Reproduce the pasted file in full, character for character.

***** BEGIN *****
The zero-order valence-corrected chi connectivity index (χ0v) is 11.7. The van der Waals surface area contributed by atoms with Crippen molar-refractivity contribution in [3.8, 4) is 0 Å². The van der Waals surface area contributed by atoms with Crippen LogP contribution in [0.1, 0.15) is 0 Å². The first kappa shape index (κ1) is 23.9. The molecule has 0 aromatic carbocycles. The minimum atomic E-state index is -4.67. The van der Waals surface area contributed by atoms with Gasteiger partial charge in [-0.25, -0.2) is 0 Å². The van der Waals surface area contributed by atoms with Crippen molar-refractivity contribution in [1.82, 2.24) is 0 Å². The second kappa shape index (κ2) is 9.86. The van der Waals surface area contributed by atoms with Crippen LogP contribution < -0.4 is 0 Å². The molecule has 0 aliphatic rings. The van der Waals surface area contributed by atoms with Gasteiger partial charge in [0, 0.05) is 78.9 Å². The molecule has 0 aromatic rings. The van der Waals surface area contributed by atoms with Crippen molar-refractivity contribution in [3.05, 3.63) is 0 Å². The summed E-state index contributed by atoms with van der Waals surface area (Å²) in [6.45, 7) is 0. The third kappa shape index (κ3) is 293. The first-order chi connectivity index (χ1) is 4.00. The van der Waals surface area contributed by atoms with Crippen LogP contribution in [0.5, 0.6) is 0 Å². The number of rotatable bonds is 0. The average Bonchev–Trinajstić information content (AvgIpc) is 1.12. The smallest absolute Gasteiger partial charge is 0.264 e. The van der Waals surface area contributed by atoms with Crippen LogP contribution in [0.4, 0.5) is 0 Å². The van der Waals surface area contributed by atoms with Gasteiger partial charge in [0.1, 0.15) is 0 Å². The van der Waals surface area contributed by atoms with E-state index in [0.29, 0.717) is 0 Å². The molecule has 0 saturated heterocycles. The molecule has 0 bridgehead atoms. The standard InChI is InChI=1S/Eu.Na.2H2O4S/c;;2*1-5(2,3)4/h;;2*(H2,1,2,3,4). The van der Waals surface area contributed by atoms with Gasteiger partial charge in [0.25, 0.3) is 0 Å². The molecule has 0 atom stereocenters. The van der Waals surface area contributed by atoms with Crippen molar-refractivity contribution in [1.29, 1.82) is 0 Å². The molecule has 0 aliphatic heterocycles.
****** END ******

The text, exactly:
The zero-order valence-corrected chi connectivity index (χ0v) is 11.7. The van der Waals surface area contributed by atoms with Crippen molar-refractivity contribution in [3.8, 4) is 0 Å². The van der Waals surface area contributed by atoms with Crippen LogP contribution in [0.1, 0.15) is 0 Å². The first kappa shape index (κ1) is 23.9. The molecule has 0 aromatic carbocycles. The minimum atomic E-state index is -4.67. The van der Waals surface area contributed by atoms with Gasteiger partial charge in [-0.25, -0.2) is 0 Å². The van der Waals surface area contributed by atoms with Crippen molar-refractivity contribution in [1.82, 2.24) is 0 Å². The second kappa shape index (κ2) is 9.86. The van der Waals surface area contributed by atoms with Crippen LogP contribution < -0.4 is 0 Å². The molecule has 0 aliphatic rings. The van der Waals surface area contributed by atoms with Gasteiger partial charge in [0, 0.05) is 78.9 Å². The molecule has 0 aromatic rings. The van der Waals surface area contributed by atoms with Crippen molar-refractivity contribution in [3.05, 3.63) is 0 Å². The summed E-state index contributed by atoms with van der Waals surface area (Å²) in [6.45, 7) is 0. The third kappa shape index (κ3) is 293. The first-order chi connectivity index (χ1) is 4.00. The van der Waals surface area contributed by atoms with Crippen LogP contribution in [0.5, 0.6) is 0 Å². The number of rotatable bonds is 0. The average Bonchev–Trinajstić information content (AvgIpc) is 1.12. The smallest absolute Gasteiger partial charge is 0.264 e. The van der Waals surface area contributed by atoms with Crippen LogP contribution in [0.4, 0.5) is 0 Å². The van der Waals surface area contributed by atoms with Gasteiger partial charge in [0.1, 0.15) is 0 Å². The van der Waals surface area contributed by atoms with E-state index in [0.29, 0.717) is 0 Å². The molecule has 0 saturated heterocycles. The molecule has 0 bridgehead atoms. The standard InChI is InChI=1S/Eu.Na.2H2O4S/c;;2*1-5(2,3)4/h;;2*(H2,1,2,3,4). The van der Waals surface area contributed by atoms with Gasteiger partial charge in [0.25, 0.3) is 0 Å². The molecule has 0 atom stereocenters. The van der Waals surface area contributed by atoms with Crippen molar-refractivity contribution in [1.29, 1.82) is 0 Å². The molecule has 0 aliphatic heterocycles.